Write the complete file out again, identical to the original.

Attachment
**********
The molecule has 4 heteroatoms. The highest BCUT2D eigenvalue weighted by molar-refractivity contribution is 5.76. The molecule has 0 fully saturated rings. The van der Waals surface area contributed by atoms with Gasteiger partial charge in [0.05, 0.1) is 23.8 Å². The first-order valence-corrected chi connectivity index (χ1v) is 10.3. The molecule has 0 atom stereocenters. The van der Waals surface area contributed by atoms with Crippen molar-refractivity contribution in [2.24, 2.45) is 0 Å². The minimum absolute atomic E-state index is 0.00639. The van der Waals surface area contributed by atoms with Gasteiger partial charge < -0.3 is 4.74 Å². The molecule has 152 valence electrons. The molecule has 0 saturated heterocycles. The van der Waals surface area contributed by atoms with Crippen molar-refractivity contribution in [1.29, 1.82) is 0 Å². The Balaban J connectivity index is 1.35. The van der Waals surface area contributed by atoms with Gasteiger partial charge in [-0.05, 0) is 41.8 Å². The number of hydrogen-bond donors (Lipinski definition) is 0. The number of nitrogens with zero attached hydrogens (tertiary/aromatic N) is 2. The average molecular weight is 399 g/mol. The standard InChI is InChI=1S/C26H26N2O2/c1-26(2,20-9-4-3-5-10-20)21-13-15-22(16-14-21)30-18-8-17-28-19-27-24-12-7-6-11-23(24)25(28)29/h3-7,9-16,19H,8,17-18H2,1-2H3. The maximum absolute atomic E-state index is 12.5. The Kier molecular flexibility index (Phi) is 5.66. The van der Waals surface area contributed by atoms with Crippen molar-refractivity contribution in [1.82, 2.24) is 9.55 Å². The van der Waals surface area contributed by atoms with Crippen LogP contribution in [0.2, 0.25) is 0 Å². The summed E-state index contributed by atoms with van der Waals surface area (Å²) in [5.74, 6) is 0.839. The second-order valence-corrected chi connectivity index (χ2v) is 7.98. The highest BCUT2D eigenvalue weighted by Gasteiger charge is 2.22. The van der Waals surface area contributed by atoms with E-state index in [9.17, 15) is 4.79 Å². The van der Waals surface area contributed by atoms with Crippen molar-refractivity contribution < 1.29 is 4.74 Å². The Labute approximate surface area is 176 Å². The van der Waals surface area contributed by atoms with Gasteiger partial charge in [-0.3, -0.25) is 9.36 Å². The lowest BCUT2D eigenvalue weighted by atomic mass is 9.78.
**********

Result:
The molecule has 4 heteroatoms. The highest BCUT2D eigenvalue weighted by molar-refractivity contribution is 5.76. The molecule has 0 fully saturated rings. The van der Waals surface area contributed by atoms with Gasteiger partial charge in [0.05, 0.1) is 23.8 Å². The first-order valence-corrected chi connectivity index (χ1v) is 10.3. The molecule has 0 atom stereocenters. The van der Waals surface area contributed by atoms with Crippen molar-refractivity contribution in [2.24, 2.45) is 0 Å². The minimum absolute atomic E-state index is 0.00639. The van der Waals surface area contributed by atoms with Gasteiger partial charge < -0.3 is 4.74 Å². The molecule has 152 valence electrons. The molecule has 0 saturated heterocycles. The van der Waals surface area contributed by atoms with Crippen molar-refractivity contribution in [1.29, 1.82) is 0 Å². The Balaban J connectivity index is 1.35. The van der Waals surface area contributed by atoms with Gasteiger partial charge in [-0.05, 0) is 41.8 Å². The number of hydrogen-bond donors (Lipinski definition) is 0. The number of nitrogens with zero attached hydrogens (tertiary/aromatic N) is 2. The average molecular weight is 399 g/mol. The standard InChI is InChI=1S/C26H26N2O2/c1-26(2,20-9-4-3-5-10-20)21-13-15-22(16-14-21)30-18-8-17-28-19-27-24-12-7-6-11-23(24)25(28)29/h3-7,9-16,19H,8,17-18H2,1-2H3. The maximum absolute atomic E-state index is 12.5. The Kier molecular flexibility index (Phi) is 5.66. The van der Waals surface area contributed by atoms with Crippen molar-refractivity contribution in [1.82, 2.24) is 9.55 Å². The van der Waals surface area contributed by atoms with Crippen LogP contribution in [0.2, 0.25) is 0 Å². The summed E-state index contributed by atoms with van der Waals surface area (Å²) in [5.74, 6) is 0.839. The second-order valence-corrected chi connectivity index (χ2v) is 7.98. The highest BCUT2D eigenvalue weighted by Gasteiger charge is 2.22. The van der Waals surface area contributed by atoms with E-state index in [9.17, 15) is 4.79 Å². The van der Waals surface area contributed by atoms with Crippen molar-refractivity contribution < 1.29 is 4.74 Å². The Labute approximate surface area is 176 Å². The van der Waals surface area contributed by atoms with Gasteiger partial charge in [-0.3, -0.25) is 9.36 Å². The lowest BCUT2D eigenvalue weighted by atomic mass is 9.78.